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Thesis Format



Master of Science


Microbiology and Immunology


McGavin, Martin J.


The success of the USA300 strain of methicillin resistant Staphylococcus aureus can be attributed in part to its enhanced ability to overcome innate defenses of the skin including sebum, which provides a source of antimicrobial unsaturated free fatty acids (uFFA). We have previously identified farE and farR genes that confer S. aureus resistance to uFFA, respectively encoding a uFFA efflux pump and a TetR family regulator required for farE expression. However, the exact regulatory mechanism of FarR remains to be elucidated. Here, we show the importance of a conserved TAGWTTA motif in FarR operator sites, such that the loss of this motif in autoregulatory operator sites caused a de-repression of FarR. However, this de-repression did not cause an increase in resistance to uFFA. Additionally, we have identified the importance of cysteine residues for FarR function. These findings shed further light on the mechanisms of S. aureus resistance to antimicrobial uFFA.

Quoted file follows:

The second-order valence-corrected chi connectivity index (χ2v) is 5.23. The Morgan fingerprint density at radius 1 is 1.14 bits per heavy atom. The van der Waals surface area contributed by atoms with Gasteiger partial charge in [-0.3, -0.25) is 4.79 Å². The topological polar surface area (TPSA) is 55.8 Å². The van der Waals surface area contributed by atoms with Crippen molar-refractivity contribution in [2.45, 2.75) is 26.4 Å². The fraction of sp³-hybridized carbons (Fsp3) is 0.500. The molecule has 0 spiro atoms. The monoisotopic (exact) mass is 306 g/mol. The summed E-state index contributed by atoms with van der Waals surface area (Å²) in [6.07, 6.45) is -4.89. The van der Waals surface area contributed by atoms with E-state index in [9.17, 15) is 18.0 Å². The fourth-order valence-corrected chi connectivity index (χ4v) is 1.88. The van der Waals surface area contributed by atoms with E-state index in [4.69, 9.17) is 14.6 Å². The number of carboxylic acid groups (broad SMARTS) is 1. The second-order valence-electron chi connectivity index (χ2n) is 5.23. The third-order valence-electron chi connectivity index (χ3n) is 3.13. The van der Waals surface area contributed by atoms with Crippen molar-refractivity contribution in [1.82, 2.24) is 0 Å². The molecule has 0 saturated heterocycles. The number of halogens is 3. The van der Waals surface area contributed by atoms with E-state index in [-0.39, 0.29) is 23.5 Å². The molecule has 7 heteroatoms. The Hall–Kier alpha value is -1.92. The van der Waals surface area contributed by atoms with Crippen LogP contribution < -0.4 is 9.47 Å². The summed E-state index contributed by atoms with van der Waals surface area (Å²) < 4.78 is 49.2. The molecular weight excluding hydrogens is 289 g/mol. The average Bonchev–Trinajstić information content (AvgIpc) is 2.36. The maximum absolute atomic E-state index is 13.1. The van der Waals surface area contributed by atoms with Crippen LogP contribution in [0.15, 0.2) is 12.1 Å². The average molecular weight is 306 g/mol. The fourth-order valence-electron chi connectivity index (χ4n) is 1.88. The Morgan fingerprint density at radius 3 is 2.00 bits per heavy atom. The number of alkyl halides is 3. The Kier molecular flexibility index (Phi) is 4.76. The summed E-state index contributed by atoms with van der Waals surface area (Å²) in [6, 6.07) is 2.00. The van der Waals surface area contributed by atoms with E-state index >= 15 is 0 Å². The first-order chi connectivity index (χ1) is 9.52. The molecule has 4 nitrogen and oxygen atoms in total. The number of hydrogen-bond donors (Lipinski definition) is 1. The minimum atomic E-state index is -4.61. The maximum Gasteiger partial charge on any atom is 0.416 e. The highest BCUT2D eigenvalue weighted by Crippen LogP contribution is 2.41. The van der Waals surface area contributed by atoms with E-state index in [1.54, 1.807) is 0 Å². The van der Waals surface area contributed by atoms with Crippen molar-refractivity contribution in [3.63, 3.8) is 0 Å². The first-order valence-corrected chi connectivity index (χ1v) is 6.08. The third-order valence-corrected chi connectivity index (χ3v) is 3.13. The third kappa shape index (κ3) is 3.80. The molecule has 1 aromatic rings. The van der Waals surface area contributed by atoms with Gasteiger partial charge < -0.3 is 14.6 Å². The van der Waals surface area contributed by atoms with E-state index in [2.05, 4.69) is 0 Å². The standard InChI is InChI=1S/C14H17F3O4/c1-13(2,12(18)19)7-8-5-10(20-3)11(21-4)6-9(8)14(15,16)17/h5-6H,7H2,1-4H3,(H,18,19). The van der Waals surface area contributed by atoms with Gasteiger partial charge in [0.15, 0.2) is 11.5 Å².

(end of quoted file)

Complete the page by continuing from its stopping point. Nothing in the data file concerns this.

Summary for Lay Audience

Staphylococcus aureus colonizes approximately 30% of the population asymptomatically and yet can cause mild to severe infections. Frequently, these infections are caused by the colonizing strain. Therefore, understanding the mechanism by which S. aureus persists on, and colonizes the skin is of importance. USA300 is the predominant strain of community acquired methicillin resistant S. aureus in North America and is the leading cause of skin and soft tissue infections. The success of USA300 can be attributed in part to their enhanced ability to overcome the immune defences of the skin, which include fatty acids that are found in the sebum. These fatty acids are toxic and therefore, USA300 employs several strategies to overcome this toxicity. One way is through the removal of fatty acids from the bacterial cell through the protein FarE. Here, we further study the regulation of FarE by its regulator, FarR. Overall, these findings shed further light into fatty acid resistance strategies employed by S. aureus.

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